This Singer Boldly Shouts Out "Loose Mommy Skin" In Post-Pregnancy Selfie (Refinery29): Bravo to Decker for also helping women celebrate that they're not made of elastic.
After One-Child Policy, Outrage At China's Offer To Remove IUDs (NY Times): "In the eyes of the government, women are labor units. When the country needs you to give birth, you have to do so. And when they don't need you to give birth, you don't."
These Products Are So Insane, We Can't Believe They're Real (Refinery29): The Willow pump sits in your bra, meaning you can pump literally anywhere while doing anything. The pump connects to an accompanying app, letting you track milk volume and set alerts.
Hazardous 9/11 Dust Made Newborn Babies Smaller (National Geographic): The finding adds to a host of research showing the ill effects of air pollution on infants.
Can Tech Reduce Your Health Care Costs? (Huff Post): With mobile remote platforms, maternity care providers and pregnant women meaningfully interact between office visits.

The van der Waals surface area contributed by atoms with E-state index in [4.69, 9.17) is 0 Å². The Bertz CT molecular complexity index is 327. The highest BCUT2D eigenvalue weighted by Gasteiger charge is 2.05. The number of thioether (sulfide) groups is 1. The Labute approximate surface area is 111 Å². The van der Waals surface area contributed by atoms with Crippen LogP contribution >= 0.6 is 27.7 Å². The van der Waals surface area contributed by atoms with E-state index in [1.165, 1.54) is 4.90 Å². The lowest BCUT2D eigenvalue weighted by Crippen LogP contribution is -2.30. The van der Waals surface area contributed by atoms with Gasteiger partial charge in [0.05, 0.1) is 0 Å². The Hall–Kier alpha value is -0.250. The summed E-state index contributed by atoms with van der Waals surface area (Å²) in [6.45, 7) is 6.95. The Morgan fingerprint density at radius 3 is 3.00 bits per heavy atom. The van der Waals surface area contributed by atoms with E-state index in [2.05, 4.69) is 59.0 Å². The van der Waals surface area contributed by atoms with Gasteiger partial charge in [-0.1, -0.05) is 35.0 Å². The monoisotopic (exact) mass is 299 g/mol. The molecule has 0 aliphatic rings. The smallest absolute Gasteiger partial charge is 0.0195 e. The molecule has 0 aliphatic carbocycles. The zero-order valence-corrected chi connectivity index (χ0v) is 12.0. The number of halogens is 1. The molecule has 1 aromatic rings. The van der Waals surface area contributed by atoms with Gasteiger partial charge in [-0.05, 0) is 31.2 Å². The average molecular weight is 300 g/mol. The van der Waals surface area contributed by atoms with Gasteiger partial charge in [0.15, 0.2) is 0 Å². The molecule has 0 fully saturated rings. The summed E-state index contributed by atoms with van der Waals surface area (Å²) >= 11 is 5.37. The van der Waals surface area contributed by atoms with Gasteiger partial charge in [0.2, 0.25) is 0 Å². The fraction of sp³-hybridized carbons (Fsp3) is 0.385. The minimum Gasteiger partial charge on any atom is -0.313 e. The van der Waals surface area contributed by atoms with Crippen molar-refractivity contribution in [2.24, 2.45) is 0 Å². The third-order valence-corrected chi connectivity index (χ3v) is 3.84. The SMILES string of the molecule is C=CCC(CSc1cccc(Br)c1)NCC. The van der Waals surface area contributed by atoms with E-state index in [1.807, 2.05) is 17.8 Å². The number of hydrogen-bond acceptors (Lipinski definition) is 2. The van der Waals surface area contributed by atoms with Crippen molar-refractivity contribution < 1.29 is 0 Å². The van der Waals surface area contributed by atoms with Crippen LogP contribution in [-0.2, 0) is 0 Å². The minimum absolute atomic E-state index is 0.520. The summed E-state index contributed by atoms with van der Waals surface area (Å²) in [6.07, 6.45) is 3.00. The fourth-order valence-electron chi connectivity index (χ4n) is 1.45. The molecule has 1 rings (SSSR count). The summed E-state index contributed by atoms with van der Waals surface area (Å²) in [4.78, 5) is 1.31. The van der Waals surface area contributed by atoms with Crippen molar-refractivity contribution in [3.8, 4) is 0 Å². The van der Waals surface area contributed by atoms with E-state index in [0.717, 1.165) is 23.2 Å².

These services take the pressure off putting healthy food on the dinner table.
I used to love to cook — spending hours in the kitchen making healthy, gourmet meals for myself and my (mostly appreciative and adventurous) husband. But eight weeks in my first pregnancy, I was passing out every evening at 8 pm and my husband was ordering Chinese food so often that they knew our order by heart. All plans for an organic, nourishing prenatal diet were out the window.
For urban mamas and mamas-to-be who are too busy (or too exhausted) to cook for themselves, this city has everything from personal chefs to a-la-carte catering to take the pressure off putting healthy food on the table.
Read on to find a meal delivery service that works for you!